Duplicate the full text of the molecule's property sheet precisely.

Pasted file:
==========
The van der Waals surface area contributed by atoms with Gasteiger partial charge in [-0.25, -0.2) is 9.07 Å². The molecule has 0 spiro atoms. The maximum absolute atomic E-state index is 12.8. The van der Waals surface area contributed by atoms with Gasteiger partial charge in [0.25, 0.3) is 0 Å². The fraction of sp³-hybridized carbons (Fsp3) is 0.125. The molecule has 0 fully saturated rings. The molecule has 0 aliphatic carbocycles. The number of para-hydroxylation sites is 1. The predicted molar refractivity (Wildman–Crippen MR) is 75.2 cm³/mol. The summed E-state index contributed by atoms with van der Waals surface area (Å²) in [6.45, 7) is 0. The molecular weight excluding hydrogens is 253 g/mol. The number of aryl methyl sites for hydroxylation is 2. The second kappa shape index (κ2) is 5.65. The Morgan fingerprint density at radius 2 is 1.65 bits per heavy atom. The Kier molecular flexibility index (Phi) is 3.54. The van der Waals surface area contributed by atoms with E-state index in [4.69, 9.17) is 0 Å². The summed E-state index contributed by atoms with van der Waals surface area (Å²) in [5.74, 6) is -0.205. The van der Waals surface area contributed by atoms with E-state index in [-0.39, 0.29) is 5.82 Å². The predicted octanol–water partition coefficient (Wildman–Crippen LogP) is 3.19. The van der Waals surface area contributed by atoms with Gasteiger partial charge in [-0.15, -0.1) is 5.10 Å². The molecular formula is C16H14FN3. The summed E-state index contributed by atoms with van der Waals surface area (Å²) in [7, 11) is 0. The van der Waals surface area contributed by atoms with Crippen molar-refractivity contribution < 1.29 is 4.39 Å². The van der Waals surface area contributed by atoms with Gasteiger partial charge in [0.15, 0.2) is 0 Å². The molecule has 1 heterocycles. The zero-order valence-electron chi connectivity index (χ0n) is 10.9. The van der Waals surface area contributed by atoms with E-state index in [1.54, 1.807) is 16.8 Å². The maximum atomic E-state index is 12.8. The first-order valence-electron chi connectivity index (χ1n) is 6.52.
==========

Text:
The van der Waals surface area contributed by atoms with Gasteiger partial charge in [-0.25, -0.2) is 9.07 Å². The molecule has 0 spiro atoms. The maximum absolute atomic E-state index is 12.8. The van der Waals surface area contributed by atoms with Gasteiger partial charge in [0.25, 0.3) is 0 Å². The fraction of sp³-hybridized carbons (Fsp3) is 0.125. The molecule has 0 fully saturated rings. The molecule has 0 aliphatic carbocycles. The number of para-hydroxylation sites is 1. The predicted molar refractivity (Wildman–Crippen MR) is 75.2 cm³/mol. The summed E-state index contributed by atoms with van der Waals surface area (Å²) in [6.45, 7) is 0. The molecular weight excluding hydrogens is 253 g/mol. The number of aryl methyl sites for hydroxylation is 2. The second kappa shape index (κ2) is 5.65. The Morgan fingerprint density at radius 2 is 1.65 bits per heavy atom. The Kier molecular flexibility index (Phi) is 3.54. The van der Waals surface area contributed by atoms with E-state index in [4.69, 9.17) is 0 Å². The summed E-state index contributed by atoms with van der Waals surface area (Å²) in [5.74, 6) is -0.205. The van der Waals surface area contributed by atoms with E-state index in [-0.39, 0.29) is 5.82 Å². The predicted octanol–water partition coefficient (Wildman–Crippen LogP) is 3.19. The van der Waals surface area contributed by atoms with Gasteiger partial charge in [-0.15, -0.1) is 5.10 Å². The molecular formula is C16H14FN3. The summed E-state index contributed by atoms with van der Waals surface area (Å²) in [7, 11) is 0. The van der Waals surface area contributed by atoms with Crippen molar-refractivity contribution < 1.29 is 4.39 Å². The van der Waals surface area contributed by atoms with Gasteiger partial charge in [0.15, 0.2) is 0 Å². The molecule has 1 heterocycles. The zero-order valence-electron chi connectivity index (χ0n) is 10.9. The van der Waals surface area contributed by atoms with E-state index in [1.54, 1.807) is 16.8 Å². The maximum atomic E-state index is 12.8. The first-order valence-electron chi connectivity index (χ1n) is 6.52.